Debate on statute of limitations for Troubles offences provokes backlash
A parliamentary debate on introducing a statute of limitations to protect soldiers and other security personnel from prosecution for wrongdoing during the Troubles in Northern Ireland has provoked a backlash from human rights organisations.
Dr Julian Lewis, chair of the defence select committee, yesterday introduced a debate in the House of Commons on a 2017 report by his committee.
The committee backs a statute of limitations, but has expressed uncertainty over who should be included to guarantee its legality.
Dr Lewis (pictured) told MPs: “We do not wish to see hundreds of old cases reopened, in the absence of any new evidence, which would mean that they were highly unlikely to be successfully brought to a conclusion — if a conviction is regarded as successful.
“People would nevertheless be put through a tremendous ordeal at a late stage of their life. At the end of it all, in the vast majority of cases, it would almost certainly be found that they did nothing more than their duty and did not commit any offence at all.
“The Committee’s concern in the report had to be to make a recommendation about what should happen to those personnel. We were unanimous in our belief that a statute of limitations should be enacted for any Troubles-related offences, or alleged offences, up to the date of the Good Friday Agreement.”
He added: “We felt that it is for the Government of the day to go wider and decide what other groups beside service personnel and associated police and agencies ought to be included, but we did not shy away from pointing out that the unanimous expert legal advice we received from the four professors made it quite clear that if a statute of limitations were introduced for anyone, it had to be introduced for everyone.”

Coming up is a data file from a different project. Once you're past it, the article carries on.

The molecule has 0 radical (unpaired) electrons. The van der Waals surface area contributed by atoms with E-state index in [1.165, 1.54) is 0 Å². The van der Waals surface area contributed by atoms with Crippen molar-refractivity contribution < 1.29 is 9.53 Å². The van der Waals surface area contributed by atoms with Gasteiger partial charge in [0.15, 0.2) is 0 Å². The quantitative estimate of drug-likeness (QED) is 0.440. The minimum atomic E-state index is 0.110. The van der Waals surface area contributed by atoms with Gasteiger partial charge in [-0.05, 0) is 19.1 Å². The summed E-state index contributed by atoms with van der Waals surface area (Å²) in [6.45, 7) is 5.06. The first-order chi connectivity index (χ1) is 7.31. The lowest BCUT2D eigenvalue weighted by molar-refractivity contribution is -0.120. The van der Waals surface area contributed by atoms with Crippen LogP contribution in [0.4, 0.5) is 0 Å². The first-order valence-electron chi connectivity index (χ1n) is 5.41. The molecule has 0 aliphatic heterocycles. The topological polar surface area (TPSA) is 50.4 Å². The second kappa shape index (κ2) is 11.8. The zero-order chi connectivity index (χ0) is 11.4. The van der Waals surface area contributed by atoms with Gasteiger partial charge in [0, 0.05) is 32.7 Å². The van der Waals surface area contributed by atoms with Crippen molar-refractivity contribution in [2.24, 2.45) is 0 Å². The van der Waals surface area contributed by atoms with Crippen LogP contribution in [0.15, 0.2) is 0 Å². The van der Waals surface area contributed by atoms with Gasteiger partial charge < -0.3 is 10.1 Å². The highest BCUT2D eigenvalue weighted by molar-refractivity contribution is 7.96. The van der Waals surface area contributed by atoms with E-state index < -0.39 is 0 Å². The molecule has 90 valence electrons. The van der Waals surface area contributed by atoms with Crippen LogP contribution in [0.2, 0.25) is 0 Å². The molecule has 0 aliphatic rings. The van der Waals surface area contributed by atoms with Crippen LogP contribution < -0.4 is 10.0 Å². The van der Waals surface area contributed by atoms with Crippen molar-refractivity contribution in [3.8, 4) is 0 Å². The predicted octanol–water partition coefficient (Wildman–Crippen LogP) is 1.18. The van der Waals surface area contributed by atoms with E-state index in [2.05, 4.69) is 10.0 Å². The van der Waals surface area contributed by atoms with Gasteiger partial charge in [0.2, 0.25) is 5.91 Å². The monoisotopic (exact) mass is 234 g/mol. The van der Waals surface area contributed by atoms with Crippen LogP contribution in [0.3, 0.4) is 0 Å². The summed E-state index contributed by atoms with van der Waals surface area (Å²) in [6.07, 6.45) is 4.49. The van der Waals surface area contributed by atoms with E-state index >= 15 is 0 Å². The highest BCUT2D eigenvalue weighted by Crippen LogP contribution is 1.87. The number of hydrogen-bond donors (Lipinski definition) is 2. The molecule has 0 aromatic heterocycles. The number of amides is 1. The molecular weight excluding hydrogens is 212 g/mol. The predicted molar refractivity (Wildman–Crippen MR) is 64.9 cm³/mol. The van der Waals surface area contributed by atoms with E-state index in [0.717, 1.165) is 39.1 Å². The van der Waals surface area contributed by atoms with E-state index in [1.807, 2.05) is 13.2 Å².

However, Amnesty International said any statute of limitations imposed to block investigations for killings and torture carried out by members of the UK armed services would perpetuate impunity and be an “utter betrayal” of victims’ fundamental right to justice.
Grainne Teggart, Amnesty International’s Northern Ireland campaigns manager, said: “The UK Government must reject any moves to legislate for impunity through a statute of limitations. The effect of such would be to grant a blanket amnesty for human rights abuses committed by former members of the security forces.
“All victims of human rights violations and abuses from Northern Ireland’s conflict have a right to an independent investigation, with the possibility of prosecutions to follow where the evidence leads.
“This is true, whatever the identity of the victim and whatever the identity of the perpetrator. To remove this recourse would be a betrayal of victims’ fundamental right to justice.”
Ms Teggart added: “Victims are paying the price for the failure of government to effectively deal with the past. The current political impasse has served to exacerbate this. The UK Government and all political parties in Northern Ireland need to grasp the nettle now and agree a way forward capable of dealing fully with the past in line with international human rights standards.”